Now that the convention is over, I can get on with the other things that have been demanding my attention (like work, but that’s too boring to mention here). In particular, I’ve been focussing on getting the knight and lady embroidery finished for MrPloppy‘s brother’s wedding. I’ve only got a few weeks until MrPloppy leaves for the UK, so I’ve been spending as much time as possible working on it.
[album 128913 knight9.JPG thumblink] [album 128913 knight10.JPG thumblink] [album 128913 knight11.JPG thumblink] [album 128913 knight12.JPG thumblink]
The bottom section is half-finished now, and then I’ve only got the top section to do (which I’ve left until last because I need to rearrange the pattern slightly to fit their names in). So hopefully I’ll get it finished in time…
The other thing I should be concentrating on is studying for my Historical Linguistics test in a week’s time. The actual techniques of historical linguistics that we’ve learnt aren’t so much of a problem – I’ve pretty much got the hang of them – but I’ve discovered that I’ve forgotten most of the IPA (International Phonetic Alphabet – a system of symbols used for writing words phonetically, so that every symbol stands for only one sound (unlike say English, where the same letter can stand for several different sounds – e.g. think of the sound of “c” in “city” and “cat”, or “g” in “goat” or “enough”) – it’s very useful for comparing words from different languages). I’ve learnt it before, of course, for other linguistics courses, but the problem with studying part-time is that I tend to have a couple of years’ gap between learning things in one course, and having to reuse them in another course, while for my classmates the preceding course was only last year. So it’s actually about 3 years since I last had to seriously use the IPA, and I’ve found to my dismay that I’ve forgotten huge chunks of it. So guess what I’ll be spending the rest of my day doing? Yep, sitting in the sun with my textbook, going over and over the IPA chart and trying to remember that /j/ is a voiced palatal approximant (what normal people would call the “y” in “yellow”) and /x/ is a voiceless velar fricative (the “ch” in the Scottish pronunciation of “loch”)…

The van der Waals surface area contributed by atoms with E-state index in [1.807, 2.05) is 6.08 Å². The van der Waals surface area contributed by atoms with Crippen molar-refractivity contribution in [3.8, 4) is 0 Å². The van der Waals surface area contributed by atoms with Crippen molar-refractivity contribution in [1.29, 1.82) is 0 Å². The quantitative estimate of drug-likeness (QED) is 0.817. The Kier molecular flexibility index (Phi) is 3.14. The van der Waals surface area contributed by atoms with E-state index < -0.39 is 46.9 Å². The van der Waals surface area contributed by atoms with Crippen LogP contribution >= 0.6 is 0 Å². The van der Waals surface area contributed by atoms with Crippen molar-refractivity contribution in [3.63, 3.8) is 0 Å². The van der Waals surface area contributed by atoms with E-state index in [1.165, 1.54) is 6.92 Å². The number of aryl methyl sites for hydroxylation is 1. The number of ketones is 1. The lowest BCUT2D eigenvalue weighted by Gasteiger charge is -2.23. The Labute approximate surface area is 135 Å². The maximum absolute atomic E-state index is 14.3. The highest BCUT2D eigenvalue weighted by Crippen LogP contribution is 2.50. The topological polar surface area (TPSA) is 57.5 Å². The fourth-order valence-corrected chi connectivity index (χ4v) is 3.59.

Currently reading (apart from my textbook): The Case of the Cottingley Fairies by Joe Cooper